I’ll admit it: history class throughout my years in middle and high school had the tendency to put me to sleep. You've probably experienced the same. It’s hard to keep all those names and dates straight, and I had no idea how this information could ever be put to practical use in the "real world" anyway. But whenever a history teacher slid in a DVD and turned on the projector, I sat up a little straighter in my seat...
Historical movies have a tendency to be epic, and I knew my classmates and I were in for a treat this class period. Fast forward a few years and now I, for whatever reason, hold a bachelor’s degree in History and have come to realize that historical films need to chill out. If a historical event is interesting at face value, then that’s the story that should be told. Directors need to stop sensationalizing history in the hopes of grabbing attention, and focus on the factual events of the story they’re trying to tell. Because if all I took away from World War II was that there was an epic love triangle between Ben Affleck, Josh Hartnett, and Kate Beckinsale during the Pearl Harbor bombing, that would be hugely problematic.
Pearl Harbor is just one example of a movie that appropriates history to sell to an audience. The film blatantly ignores the facts of the bombing and societal aftereffects for the public at large and instead turns a laser-sharp focus on a relationship between two soldier buddies and the girl that got between them. Another one is Mel Gibson’s “Apocalypto, which features the Mayan Empire and one man’s struggle to avoid human sacrifice and rescue his family from the Spanish conquistadores. Though Gibson reportedly brought on a historical advisor, the movie vastly misrepresents this culture. Gratuitous violence and bloodshed abounds, and, although the movie is set right before the Spanish conquest in the 1500s, the movie is more of a grabbag of snapshots from different aspects of the Mayan Empire that don’t mirror the values held during the supposed time. Therefore, the Mayans are made to look like bloodthirsty villains even though human sacrifices were seen as an act of survival and not as unwarranted murder in their culture.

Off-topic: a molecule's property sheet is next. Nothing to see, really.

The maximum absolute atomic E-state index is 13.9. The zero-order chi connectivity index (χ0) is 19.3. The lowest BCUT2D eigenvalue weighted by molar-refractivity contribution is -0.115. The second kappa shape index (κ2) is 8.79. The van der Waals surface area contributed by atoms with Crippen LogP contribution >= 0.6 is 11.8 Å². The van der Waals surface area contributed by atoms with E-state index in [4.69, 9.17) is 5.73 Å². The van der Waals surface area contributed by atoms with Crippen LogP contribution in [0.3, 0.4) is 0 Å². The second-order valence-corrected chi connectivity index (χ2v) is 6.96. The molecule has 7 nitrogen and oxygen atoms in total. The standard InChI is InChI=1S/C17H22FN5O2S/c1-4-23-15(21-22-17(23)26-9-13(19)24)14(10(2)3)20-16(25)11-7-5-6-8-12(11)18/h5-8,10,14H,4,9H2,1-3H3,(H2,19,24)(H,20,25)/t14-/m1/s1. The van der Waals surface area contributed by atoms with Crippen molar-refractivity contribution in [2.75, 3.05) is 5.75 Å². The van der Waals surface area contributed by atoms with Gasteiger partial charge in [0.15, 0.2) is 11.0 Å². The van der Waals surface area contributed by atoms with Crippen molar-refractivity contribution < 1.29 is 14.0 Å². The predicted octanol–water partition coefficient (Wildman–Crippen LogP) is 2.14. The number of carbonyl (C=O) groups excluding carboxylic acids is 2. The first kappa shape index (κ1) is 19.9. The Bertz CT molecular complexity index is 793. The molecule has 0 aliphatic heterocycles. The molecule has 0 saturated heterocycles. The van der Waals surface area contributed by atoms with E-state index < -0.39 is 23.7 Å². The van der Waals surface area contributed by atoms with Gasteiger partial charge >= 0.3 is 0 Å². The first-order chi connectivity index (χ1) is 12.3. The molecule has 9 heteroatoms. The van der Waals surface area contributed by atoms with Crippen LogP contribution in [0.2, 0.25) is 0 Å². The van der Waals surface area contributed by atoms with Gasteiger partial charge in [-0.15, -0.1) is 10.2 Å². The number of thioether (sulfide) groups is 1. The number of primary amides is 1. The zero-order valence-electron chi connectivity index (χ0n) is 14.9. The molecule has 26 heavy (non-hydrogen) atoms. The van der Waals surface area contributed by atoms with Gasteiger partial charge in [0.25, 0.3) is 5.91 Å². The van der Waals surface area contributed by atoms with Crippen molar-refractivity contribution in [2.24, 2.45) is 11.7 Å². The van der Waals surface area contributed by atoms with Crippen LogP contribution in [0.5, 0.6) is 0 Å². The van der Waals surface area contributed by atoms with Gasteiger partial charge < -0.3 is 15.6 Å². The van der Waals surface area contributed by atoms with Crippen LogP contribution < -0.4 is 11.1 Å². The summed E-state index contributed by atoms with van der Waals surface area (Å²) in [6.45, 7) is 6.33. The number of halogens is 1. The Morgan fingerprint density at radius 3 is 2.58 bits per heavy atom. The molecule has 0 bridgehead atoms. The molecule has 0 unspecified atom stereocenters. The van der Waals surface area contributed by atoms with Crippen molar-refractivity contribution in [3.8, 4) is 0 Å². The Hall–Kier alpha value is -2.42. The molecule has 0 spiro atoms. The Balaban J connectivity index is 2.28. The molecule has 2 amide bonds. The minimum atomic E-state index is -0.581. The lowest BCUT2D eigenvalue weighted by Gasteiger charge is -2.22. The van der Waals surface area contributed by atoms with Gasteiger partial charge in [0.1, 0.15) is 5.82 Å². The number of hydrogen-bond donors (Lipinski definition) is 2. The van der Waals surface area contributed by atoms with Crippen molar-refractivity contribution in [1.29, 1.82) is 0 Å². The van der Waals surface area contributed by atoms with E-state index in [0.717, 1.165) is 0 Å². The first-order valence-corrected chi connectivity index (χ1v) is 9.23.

Movies like these are infuriating because they masquerade as based in historical fact but also take on immense creative license so as to pander to a greater audience. Because they’re marketed as period dramas, viewers tend to take them at face value and don’t do the additional research that’s needed to supplement these films. Sure, you can argue that these movies are entertainment and therefore don’t owe the public a well-rounded portrait of history, but also consider that Pearl Harbor and Apocalypto could be what sticks in people’s minds when they think of World War II or Central American cultures. And that’s why directors need to understand that they have a responsibility to their audience.
That said, there are plenty of historically accurate films that are doing the public a great service, such as Schindler’s List, Saving Private Ryan, and Hotel Rwanda. These films provide a glimpse into history that the viewer can rely on. Without sensationalizing people or events, these blockbusters create compelling stories that can serve as both entertainment and a historical monument. Dunkirk recently hit theatres, and although many of the characters are either composites or completely fictional, it been largely applauded for its accurate portrayal of the experience of that battle. Meanwhile, Detroit opened over the weekend, and I’m hoping that this movie will also fall into the “Reliable Historical Snapshot” camp. Both seem promising, given their already-interesting background and directors. Detroit paints a picture of police brutality and racism in Detroit in the 1960s, and it’s directed by Kathryn Bigelow who’s responsible for the masterful historical flicks Zero Dark Thirty and The Hurt Locker. Christopher Nolan directed Dunkirk, which provides a look into a turning point during World War II in Europe. If we continue to produce movies like these that accurately depict the people and events that we often use as a basis for our historical knowledge, then I feel more comfortable knowing that some eighth graders in a classroom somewhere are excited about movie day!